They are joined by Belén Moyano, Kay Trinidad, and Brit West as the Fates. The chorus of Workers is played by Emily Afton, Malcolm Armwood, Chibueze Ihuoma, Alex Puette, and Grace Yoo. The cast includes swings Sojourner Brown, Brandon Cameron, Tara Jackson, Max Kumangai, Alex Lugo, and Tanner Ray Wilson.

Hadestown originated as Anaïs Mitchell’s indie theater project that toured Vermont which she then turned into an acclaimed album. With Rachel Chavkin, her artistic collaborator, Hadestown has been transformed into a genre-defying new musical that blends modern American folk music with New Orleans-inspired jazz to reimagine a sweeping ancient tale.

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Broadway

Live From The Hotel Edison Times Square Chronicles Presents Goes Live With Bonnie Comley and Stewart F. Lane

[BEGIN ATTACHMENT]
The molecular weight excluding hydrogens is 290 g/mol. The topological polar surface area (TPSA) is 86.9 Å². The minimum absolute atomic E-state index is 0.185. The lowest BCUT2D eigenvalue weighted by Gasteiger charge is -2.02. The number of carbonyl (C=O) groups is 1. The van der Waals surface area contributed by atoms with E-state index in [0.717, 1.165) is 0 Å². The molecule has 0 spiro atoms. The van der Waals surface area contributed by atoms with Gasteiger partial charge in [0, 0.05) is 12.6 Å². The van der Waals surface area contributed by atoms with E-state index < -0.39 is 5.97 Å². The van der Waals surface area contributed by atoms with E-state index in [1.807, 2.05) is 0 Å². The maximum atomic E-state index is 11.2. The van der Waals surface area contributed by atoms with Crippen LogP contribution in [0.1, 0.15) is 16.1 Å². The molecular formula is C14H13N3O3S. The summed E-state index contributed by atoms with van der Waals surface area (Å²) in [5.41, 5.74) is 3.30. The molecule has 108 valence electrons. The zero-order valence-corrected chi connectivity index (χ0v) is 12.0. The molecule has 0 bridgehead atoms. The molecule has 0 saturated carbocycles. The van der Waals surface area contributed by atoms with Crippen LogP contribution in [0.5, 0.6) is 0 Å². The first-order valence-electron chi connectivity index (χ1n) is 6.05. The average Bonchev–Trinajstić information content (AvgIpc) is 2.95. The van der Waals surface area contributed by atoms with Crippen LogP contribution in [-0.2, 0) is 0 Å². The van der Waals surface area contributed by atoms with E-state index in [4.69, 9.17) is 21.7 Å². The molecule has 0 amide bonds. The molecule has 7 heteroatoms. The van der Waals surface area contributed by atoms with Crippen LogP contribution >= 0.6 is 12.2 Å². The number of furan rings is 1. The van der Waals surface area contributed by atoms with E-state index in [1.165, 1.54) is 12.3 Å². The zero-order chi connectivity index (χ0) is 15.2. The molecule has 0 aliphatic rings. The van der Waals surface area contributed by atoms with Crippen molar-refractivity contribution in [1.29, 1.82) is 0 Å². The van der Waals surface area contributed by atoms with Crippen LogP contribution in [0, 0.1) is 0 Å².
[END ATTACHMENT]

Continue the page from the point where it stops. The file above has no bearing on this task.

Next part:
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Photo of Bonnie Comley, Stewart F. Lane and Suzanna Bowling

“Live From The Hotel Edison Times Square Chronicles Presents ”, is a new show that is filmed live every Wednesday from 5 – 6 in the lobby of the iconic Hotel Edison, before a live audience. We will run the video on our site every Thursday and then it moves onto the podcast networks.

In this episode T2C’s publisher and owner Suzanna Bowling talks with Broadway royalty and longtime married couple Bonnie Comley and Stewart F. Lane. We talk about the Palace Theatre, Broadway HD and so much more.

We were also so excited because the show and our guests are now featured on the TV screens in the lobby and the hotel rooms.

I am so grateful to my guests Bonnie and Stewart for joining me. Thank-you Magda Katz for videoing and creating the content to go live, the audience who showed up to support us, Rommel Gopez and The Hotel Edison for their kindness and hospitality.

We hope to see you there on February 21st for our guests the creator of Times Square and Hampton Fashion Week Dee Rivera, Celebrity hairstylist Samantha Smoker and Fashion Designer Shani Grosz.

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Book Reviews

Live From The Hotel Edison Times Square Chronicles Presents Stewart F. Lane and Bonnie Comley